http://www.telegraph.co.uk/earth/environment/archaeology/9004942/Roman-cavalry-helmet-found-in-Iron-Age-shrine-may-prove-Britons-fought-with-legions.html

Crystal

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« Reply #5930 on: Jan 10th, 2012, 08:30am »

Examiner

UFO researcher Drew Ryan Maras presumed dead after fatal shooting in Arizona

January 9th, 2012
by Tracey Parece

A 30-year-old man named Drew Ryan Maras was killed on Sunday, January 9, 2012 after he murdered a Maricopa County Sheriff's Office deputy. The incident took place in Maricopa County, Arizona. Maras was reportedly sleeping in a van in a parking lot when deputies responded to a burglary call. When the deputies woke Maras by knocking on the window of the van, he fired multiple shots striking and killing Deputy William Coleman.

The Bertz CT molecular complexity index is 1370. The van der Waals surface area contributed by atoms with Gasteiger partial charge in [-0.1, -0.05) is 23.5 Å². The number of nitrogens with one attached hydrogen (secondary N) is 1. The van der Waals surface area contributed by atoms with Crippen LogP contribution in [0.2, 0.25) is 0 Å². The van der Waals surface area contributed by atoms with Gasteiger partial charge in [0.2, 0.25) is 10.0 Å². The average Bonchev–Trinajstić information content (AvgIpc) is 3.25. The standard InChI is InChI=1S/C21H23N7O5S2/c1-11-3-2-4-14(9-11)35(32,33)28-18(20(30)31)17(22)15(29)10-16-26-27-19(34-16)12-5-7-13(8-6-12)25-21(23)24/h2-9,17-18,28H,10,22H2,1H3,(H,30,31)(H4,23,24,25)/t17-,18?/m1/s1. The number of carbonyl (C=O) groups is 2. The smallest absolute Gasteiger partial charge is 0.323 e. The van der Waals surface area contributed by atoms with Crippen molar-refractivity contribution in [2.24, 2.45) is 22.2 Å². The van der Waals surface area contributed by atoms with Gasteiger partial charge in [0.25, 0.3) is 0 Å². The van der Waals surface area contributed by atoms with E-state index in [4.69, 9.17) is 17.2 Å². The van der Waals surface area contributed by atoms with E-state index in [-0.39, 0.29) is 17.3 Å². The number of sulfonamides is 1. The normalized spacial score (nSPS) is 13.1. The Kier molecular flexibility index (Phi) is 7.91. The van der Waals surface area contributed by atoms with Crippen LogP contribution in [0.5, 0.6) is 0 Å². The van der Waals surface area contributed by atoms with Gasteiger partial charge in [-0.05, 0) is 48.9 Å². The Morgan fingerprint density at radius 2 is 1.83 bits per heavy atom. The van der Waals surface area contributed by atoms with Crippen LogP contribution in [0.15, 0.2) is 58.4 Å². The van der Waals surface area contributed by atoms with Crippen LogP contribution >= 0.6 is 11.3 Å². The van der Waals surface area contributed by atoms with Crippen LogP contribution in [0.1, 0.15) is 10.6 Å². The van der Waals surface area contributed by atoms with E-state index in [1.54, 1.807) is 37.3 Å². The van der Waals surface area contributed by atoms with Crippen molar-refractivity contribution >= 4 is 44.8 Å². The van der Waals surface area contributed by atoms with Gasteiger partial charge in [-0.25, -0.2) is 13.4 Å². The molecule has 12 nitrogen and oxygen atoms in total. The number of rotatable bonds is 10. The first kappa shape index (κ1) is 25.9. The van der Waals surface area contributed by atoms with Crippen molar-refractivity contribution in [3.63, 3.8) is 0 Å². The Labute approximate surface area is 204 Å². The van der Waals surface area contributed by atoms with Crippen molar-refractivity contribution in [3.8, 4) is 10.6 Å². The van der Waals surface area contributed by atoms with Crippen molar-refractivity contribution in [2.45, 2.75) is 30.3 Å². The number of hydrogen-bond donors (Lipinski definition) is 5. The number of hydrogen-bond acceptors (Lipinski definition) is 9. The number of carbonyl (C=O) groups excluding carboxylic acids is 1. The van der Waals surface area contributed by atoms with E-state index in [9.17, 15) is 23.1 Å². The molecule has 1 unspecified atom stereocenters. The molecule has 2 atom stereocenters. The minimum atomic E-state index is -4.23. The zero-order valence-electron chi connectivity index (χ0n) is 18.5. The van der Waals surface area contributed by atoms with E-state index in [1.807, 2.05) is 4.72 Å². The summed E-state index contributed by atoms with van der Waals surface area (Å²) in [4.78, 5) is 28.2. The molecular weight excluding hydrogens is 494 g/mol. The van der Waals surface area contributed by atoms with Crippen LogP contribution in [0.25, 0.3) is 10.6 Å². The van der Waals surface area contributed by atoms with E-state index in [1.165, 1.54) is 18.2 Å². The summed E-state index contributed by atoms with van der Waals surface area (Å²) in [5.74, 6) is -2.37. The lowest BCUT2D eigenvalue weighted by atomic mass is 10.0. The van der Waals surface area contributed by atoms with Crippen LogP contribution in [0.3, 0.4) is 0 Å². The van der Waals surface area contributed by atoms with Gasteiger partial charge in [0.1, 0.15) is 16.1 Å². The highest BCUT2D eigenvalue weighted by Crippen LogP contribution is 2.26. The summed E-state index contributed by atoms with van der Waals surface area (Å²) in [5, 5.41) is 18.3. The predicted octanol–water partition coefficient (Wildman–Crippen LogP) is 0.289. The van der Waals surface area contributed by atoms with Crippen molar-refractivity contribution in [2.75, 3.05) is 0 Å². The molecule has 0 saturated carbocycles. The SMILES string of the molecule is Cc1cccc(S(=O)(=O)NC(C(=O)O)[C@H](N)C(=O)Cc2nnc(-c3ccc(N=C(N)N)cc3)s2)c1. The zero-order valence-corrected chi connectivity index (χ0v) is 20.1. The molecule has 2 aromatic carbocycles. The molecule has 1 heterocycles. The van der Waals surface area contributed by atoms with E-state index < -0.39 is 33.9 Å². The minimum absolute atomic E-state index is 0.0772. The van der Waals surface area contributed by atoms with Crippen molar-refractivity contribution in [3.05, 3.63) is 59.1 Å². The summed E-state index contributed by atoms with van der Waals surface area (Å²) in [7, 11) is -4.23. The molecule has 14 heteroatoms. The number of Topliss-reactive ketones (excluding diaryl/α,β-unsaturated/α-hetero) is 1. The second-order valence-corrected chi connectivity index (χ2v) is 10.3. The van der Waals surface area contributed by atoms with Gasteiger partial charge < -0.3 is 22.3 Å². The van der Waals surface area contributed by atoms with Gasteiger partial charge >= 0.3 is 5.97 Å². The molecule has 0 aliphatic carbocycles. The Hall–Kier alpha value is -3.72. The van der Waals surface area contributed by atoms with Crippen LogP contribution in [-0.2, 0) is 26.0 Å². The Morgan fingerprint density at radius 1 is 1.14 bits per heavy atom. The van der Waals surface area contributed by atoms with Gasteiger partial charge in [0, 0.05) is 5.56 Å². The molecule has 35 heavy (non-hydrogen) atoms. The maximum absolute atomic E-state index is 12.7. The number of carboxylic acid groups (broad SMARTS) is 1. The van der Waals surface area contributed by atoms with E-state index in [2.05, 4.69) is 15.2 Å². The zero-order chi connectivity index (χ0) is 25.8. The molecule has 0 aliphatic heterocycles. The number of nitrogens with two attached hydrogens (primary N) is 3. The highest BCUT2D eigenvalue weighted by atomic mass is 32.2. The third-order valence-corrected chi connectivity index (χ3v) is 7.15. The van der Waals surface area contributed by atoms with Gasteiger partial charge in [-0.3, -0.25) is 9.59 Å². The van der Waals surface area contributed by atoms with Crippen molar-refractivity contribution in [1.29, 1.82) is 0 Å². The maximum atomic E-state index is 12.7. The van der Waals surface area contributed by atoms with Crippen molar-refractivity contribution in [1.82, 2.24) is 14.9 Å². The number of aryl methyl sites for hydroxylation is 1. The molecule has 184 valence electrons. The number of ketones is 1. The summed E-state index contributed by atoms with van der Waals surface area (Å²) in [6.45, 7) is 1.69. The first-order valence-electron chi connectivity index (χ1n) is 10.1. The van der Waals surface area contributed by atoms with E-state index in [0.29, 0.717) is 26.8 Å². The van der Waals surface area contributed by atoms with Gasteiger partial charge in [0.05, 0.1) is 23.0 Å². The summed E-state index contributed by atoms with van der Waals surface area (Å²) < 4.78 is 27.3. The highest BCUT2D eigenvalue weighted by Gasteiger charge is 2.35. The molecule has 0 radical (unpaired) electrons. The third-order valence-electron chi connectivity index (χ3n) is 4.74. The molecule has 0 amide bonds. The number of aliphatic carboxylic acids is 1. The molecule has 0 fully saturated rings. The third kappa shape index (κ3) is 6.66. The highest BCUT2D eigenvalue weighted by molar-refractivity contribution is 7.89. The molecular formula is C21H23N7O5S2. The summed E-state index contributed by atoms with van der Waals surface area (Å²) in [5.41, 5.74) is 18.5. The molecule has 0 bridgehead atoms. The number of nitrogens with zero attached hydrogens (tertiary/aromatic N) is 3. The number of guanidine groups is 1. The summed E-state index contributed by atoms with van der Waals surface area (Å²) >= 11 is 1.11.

Drew Ryan Maras also happens to be the name of a UFO researcher and author who self-published a book called "Open Your Eyes: To 2012 and Beyond" in 2010. He also founded a website by the same name. Topics of interest listed on his website include "UFOs and Foo Fighters Seen by Astronauts, Pilots, Military Officials, and Presidents"; "The Mass UFO Sightings Over WashingtoD.C. and the Capitol Building in 1952"; and "UFO Truth Preserved in Paint & Hieroglyphic Inscriptions."

So, the question is: Are Drew Ryan Maras, the deceased, and Drew Ryan Maras, the UFO researcher and author, the same man? Unfortunately, that information hasn't been disclosed yet. According to Phoenix New Times Blogs, "The Sheriff's Office won't confirm to New Times whether the Drew Ryan Maras who shot Deputy William Coleman Sunday morning is the author . . ." In addition, emails sent to the author's address have gone unanswered and he is no longer updating his Facebook page.

Drew Ryan Maras, the UFO researcher and author, lists Arizona MUFON and Arizona State as interests on his Facebook page. Of course, that's no proof that he is the same man shot and killed in Arizona over the weekend, only that he has some ties to the state.